He turned the page and ran his fingerless knuckles down the closely-written columns.
He drummed on the ledger with his fingerless hand adding: “I pay him very badly, but he thinks it a good bargain.”
He drummed on the ledger with his fingerless hand adding: "I pay him very badly, but he thinks it a good bargain."
His hands were muffled in fingerless gloves to prevent thumb-sucking.
Then Morris put on a pair of fingerless, brown-skin gloves to keep his delicate paws from blistering, and we started again.
For outside work these thick gloves were too inconvenient; then fingerless woollen mittens were used.
fingerless gloves of sealskin and chamois, with an inside lining of sheepskin and at the wrists bordered with long-haired fur.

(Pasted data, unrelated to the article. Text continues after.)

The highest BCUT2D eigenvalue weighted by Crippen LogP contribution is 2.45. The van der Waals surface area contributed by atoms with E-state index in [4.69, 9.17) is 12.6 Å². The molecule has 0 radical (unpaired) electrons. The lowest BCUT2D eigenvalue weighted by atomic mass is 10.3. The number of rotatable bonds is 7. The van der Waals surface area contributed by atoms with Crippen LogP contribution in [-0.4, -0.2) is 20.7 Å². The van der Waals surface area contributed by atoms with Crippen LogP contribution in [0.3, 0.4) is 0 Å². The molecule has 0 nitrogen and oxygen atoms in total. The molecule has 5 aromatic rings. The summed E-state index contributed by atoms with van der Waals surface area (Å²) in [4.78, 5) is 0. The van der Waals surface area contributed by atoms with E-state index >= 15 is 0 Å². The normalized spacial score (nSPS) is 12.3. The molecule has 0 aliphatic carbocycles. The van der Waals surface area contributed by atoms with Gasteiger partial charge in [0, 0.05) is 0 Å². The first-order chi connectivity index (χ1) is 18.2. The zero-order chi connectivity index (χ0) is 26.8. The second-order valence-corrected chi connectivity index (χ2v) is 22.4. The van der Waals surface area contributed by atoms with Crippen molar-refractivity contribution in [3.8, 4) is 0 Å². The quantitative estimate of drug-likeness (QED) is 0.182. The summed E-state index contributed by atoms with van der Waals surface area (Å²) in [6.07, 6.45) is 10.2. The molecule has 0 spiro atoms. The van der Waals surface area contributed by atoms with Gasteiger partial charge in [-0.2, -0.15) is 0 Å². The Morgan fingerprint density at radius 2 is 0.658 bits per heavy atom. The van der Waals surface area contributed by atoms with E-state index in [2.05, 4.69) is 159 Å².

Here with a faint motion of his fingerless glove he indicated the dead who lay all about the decks of that fatal ship.
The second mate on the bridge was beating his fingerless woollen gloves against his ribs as a cure for cold fingers.
Nothing remained visible except the white fingerless gloves—why were they fingerless, and what lay beneath them?
Old English fingor, from Proto-Germanic *fingraz (cf. Old Saxon fingar, Old Frisian finger, Old Norse fingr, Dutch vinger, German Finger, Gothic figgrs), with no cognates outside Germanic; perhaps connected with PIE *penkwe-, the root meaning "five."
As a unit of measure (Middle English) it represents the breadth of a finger, about three-quarters of an inch. They generally are numbered from the thumb, and named index finger, fool's finger, leech- or physic-finger, and ear-finger.
finger fin·ger (fĭng'gər)
One of the five digits of the hand, especially one other than the thumb.
butterfingers, five fingers, give five fingers to, give someone the finger, not lay a glove on someone, play stinky-pinky, put one's finger on something, put the finger on someone, stand around with one's finger up one's ass